Your self serving lies, daily bs and hate directed at Blue are the signs of a pathetic psychotic that never shows any empathy for the victims in the places I travel. You care nothing for the Blacks and Hispanics that mostly get the worst of it. I doubt you’re anywhere near them. Probably living on the West side where you sit safe and cozy with the other soft and chubby little lap dogs.
    What a life huh?

  • CF, or [WLA edit] whatever, your arguments are becoming rather boring. The fact blacks are overrepresented at the local, county, state, and federal level is well known. Don’t try to defend your position with “oh, it’s statewide” arguments, they ring hollow. You seem to have no problem arriving at a conclusion about an entire profession or the LASD based on what looks like your “anecdotal experience with a sample.” You take the words of an attorney or plaintiff suing the LASD as the gospel truth when all along you know they are out to make a quick buck.

    Here’s one for your anecdotal experience. How many black suspects have assaulted, robbed, beaten to death or otherwise targeted Latino vendors in LA? Answer: so many that the LAPD is busy trying to conceal the data lest black youth get accused of racial profiling as they commit their crimes.

  • Absolutely! They keep bringing to light the data that creates clicking and sales, and constantly deny the facts that lead up to the encounters.

  • OTOH

    CF down below brings up a good point:

    “The overwhelming (number) of them commit no crimes. Yet…you treat them as if they are criminals or are up to no good. That is the problem.”

    CF is right–that is indeed a problem, experienced most recently by the Mayor of Compton, whose story can be Googled.

    A problem that we can all see here in this forum being

    covered up.

  • Editor’s note:

    Dear “Paul Berevoescu,”

    Your string of comments (which we did not publish) constitute terrorist threats.

    Celeste Fremon

  • I’m wondering why anyone would use violent crime stats to explain racial disparities in traffic stops, especially when the majority of stops were made by CHP officers who have no neighborhood beat to patrol. According to the officers’ reports, only 12% of the stops were based on reasonable suspicion of criminal activity. The remaining stops were about traffic violations. A drill down will undoubtedly find further racial disparity in the reason for the stop (petty violations vs. safety-endangering conduct). Therefore, these stops weren’t about catching violent criminals—unless the argument is that all Black people are likely to be violent criminals.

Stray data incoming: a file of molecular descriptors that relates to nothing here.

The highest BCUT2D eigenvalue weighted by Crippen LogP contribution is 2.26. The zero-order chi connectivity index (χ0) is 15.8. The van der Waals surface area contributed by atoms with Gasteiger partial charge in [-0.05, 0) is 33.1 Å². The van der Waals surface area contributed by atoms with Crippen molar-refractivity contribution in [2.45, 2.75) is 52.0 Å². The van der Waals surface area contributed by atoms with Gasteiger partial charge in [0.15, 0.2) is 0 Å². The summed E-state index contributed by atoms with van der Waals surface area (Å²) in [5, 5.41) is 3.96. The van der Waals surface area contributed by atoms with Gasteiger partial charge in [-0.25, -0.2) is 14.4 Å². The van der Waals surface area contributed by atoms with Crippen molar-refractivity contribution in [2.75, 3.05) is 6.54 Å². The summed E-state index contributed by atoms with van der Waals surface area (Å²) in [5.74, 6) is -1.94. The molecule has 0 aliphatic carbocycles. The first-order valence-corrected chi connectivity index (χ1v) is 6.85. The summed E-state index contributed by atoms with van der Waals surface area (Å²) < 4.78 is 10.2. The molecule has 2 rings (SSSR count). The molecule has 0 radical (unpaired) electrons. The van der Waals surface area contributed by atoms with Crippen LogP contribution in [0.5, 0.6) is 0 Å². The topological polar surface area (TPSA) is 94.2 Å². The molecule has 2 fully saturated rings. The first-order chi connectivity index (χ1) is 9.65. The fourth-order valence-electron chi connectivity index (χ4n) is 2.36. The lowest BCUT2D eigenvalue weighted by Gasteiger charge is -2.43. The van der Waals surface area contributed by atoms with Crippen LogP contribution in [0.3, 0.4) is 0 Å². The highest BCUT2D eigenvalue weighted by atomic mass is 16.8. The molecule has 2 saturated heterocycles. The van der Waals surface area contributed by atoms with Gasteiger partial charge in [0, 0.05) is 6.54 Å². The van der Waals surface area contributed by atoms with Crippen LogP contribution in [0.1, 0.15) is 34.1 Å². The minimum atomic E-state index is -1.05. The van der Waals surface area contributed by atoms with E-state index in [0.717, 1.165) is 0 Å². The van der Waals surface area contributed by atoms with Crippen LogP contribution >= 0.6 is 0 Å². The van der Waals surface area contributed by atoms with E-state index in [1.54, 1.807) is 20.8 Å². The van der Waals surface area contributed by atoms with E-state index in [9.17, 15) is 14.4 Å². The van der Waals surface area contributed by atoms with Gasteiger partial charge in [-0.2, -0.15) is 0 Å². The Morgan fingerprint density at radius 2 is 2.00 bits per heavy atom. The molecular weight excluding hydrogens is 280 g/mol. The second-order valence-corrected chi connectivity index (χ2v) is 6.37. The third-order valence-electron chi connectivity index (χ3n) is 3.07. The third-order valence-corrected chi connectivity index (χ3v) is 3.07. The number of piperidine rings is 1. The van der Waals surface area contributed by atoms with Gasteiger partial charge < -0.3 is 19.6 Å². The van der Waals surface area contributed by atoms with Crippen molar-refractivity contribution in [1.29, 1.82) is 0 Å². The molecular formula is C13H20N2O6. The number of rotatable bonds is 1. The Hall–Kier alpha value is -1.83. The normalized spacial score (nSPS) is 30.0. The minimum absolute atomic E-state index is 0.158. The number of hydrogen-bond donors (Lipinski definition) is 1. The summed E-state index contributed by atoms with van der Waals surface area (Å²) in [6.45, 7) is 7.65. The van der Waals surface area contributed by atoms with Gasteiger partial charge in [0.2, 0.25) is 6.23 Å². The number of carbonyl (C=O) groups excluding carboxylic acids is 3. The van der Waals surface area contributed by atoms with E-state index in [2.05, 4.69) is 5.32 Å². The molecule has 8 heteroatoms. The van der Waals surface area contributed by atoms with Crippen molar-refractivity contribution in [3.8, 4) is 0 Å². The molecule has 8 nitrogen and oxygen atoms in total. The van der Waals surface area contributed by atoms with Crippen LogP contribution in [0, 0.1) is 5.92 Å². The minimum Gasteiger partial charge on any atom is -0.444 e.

Following that logic, one would have to agree that that all white persons should be stopped. After all, they make up the majority of mass shooters and sexual offenders.

    Both of the above arguments plainly rest on the belief that racial profiling is okay. Both of the above arguments are inconsistent with the law, which says racial profiling is not okay. Therefore, both arguments advocate for cops (aka law enforcement officers) to violate the law. And if adopted, neither course of action would make us safer.

    To the extent the argument begins and ends with “all Black people brought it on themselves because some Black folks commit some crimes more frequently,” the argument is intended to justify and encourage racist conduct. Yet, the arguer will insist that racism doesn’t exist or at least they will claim that they themselves are not racist.

    [exasperated sigh]

  • Given the stats that 93% of young male blacks who are killed are killed by other young male blacks, and less than 1% are killed unlawfully by police, a question for you: when you have “the talk” with your black son, who do you tell them to look out for?

  • “…and less than 1% are killed unlawfully by police….”

    Not in that 1%:


    1. This is the shooting where the two homicide investigators assigned by the LASD to investigate the homicide invoked the fifth rather than testify about their investigation.

    2. The LASD is the largest County Police Department in the whole country.


    “…When you have ‘the talk’ with your black son, who do you tell them to look out for?”